Debbie Judd is a nurse for Drs. Michael and Mary Dan Eades —
authors of Protein Power. Debbie
writes for Body Trends, as well as with the Eades answering literally hundreds of emails, phone
calls and letters regarding the Protein Power plan.
Whether it's changing the way you eat for optimal health and/or weight, adding or engaging
in more exercise, or giving up old habits of any nature — your odds of success increase four
times if you'll commit your goals to writing and keep a careful record of your progress.
Studies have shown that when you're trying to make a lifestyle change — journaling is recommended
for that very specific reason-success! Researchers at the National Weight Control Registry
reviewed the records of over 2,000 people who successfully kept their weight loss goal for
more than 5 years. What was the common thread amongst the dieters? During their weight loss
period, they all kept a meticulous food journal of everything they ate at each meal, all
snacks, and everything they drank throughout the day. They also weighed in only once a week.
Debbie Judd, RN
Changing eating patterns is not easy — it's a discipline that you have to stay with — all day
and every day. A food journal book will help you maintain that discipline and allow you to
review and analyze your results as you proceed down your path to success.
How to use a Food Journal
Assessment: Review your current eating habits including how, when and what you typically eat.
Remember to include the good habits too. It's not a bad idea to document your clothes sizes and
your measurements. The scale doesn't always "tell the truth" and you may be loosing inches but
the scale isn't budging.
Next summarize what it is you want to change. Be realistic with what
it is you really want. Intense desire is an important motivator so be honest with yourself about
what commitments you are willing to make. The more specific the goals you set, the better the
chance of hitting the target. Do you want to start eating breakfast everyday, do you want to
eat only at the table and not in the car or on the run, and do you want to stop snacking in
between meals, drink more water? These are all potential goals to commit to.
of yourself and hang on your mirror, next to pictures of someone you would like to look like.
Keep your journal with you — everywhere you go. Record everything that you eat and drink as it
actually occurs or any other goals you have committed to. Not what you intended to eat or do.
Make your entries after finishing each meal or snack and not at the end of the day. With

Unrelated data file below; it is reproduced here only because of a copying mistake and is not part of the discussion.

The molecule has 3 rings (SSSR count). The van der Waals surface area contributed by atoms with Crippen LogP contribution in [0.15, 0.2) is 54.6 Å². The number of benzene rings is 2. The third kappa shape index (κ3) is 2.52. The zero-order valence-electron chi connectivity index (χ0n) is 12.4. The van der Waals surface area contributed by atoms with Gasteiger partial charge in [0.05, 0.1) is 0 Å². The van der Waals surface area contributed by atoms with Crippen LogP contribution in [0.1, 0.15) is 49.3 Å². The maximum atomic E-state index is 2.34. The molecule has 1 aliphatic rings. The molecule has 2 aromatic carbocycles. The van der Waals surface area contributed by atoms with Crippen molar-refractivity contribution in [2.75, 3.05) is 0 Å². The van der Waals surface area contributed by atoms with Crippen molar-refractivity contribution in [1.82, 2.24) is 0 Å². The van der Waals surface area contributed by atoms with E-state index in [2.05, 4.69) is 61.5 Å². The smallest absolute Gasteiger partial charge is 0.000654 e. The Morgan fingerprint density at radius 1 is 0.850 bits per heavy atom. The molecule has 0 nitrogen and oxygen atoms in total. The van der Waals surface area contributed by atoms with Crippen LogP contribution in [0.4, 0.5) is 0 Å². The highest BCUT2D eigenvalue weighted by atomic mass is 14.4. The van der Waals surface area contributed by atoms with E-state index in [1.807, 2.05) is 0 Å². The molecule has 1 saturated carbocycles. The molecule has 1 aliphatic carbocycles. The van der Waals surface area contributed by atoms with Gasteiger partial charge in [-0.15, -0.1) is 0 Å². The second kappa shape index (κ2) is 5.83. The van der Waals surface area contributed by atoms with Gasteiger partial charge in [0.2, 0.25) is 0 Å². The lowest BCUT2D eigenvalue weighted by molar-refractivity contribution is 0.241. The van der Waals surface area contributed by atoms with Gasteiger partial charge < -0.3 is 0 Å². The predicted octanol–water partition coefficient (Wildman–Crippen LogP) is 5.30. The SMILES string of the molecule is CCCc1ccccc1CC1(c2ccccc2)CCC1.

busy lives and distracted minds we often forget what we ate just 4 hours ago — especially the
little piece of candy that you snuck from the candy jar as you were walking by. Just the act
of writing everything down will make you think twice about eating it and in a sense you become
your own "food police." A food count book to carry with your journal is helpful for finding
calculations you're not sure about. A small carry case, bag or a purse that fits your journal
and food count book will facilitate keeping these items with you at all times.
Plan your meals if possible. A meal planner worksheet such as the one
here, will teach you to prepare and plan
to expect what you are going to eat. Spontaneous, mindless eating without a focus on what
appropriate portion sizes should be or what our requirements of protein, carbohydrate and fat
grams are, sets us up for excessive consumption of calories beyond what is even imaginable.
Distractions can alter our plans, so this may not be possible, but disciplining yourself to
follow through with your commitment — to eat what you have planned, solidifies good habit
changes. Ideally, plan your meals when not hungry or when feeling satiated — like after a meal.
Whenever you can schedule it, sit down and make a meal planner sheet for each day. Some
individuals find it easier to plan their meals for the week on their day off. This enables
you to create a shopping list based on your meal plans. No need to buy "junk" food if it
isn't on your shopping list.
Analyze and record your results. At the end of each day, calculate your intake in calories
and grams. This method allows you to see any "danger spots" throughout your day and make appropriate
changes. Write down comments regarding physical and mental symptoms that may be indicators of poor
diet choices. Cravings, hungry all the time, mental fogginess, low physical energy may be symptoms
related to dietary intake, or the lack of proper nutrients. Record your weight once a week as well
as your measurements. Choose the same day and time each week. When reviewing each days dietary
intake, your will see if your daily goals match up to your weekly weight loss goals. If not, then
make the necessary adjustments for the next week. This way, you should be able to see consistent
results and you won't go in the "wrong direction" for too long a period before realizing adjustments
need to be made. Review your goals and commitments each day. Focus on your progress each week,
You will be as successful as your level of commitment. Your journal is a success tool.
Use it daily!
Copyright © August 2004 Debbie Judd, RN and Low Carb Luxury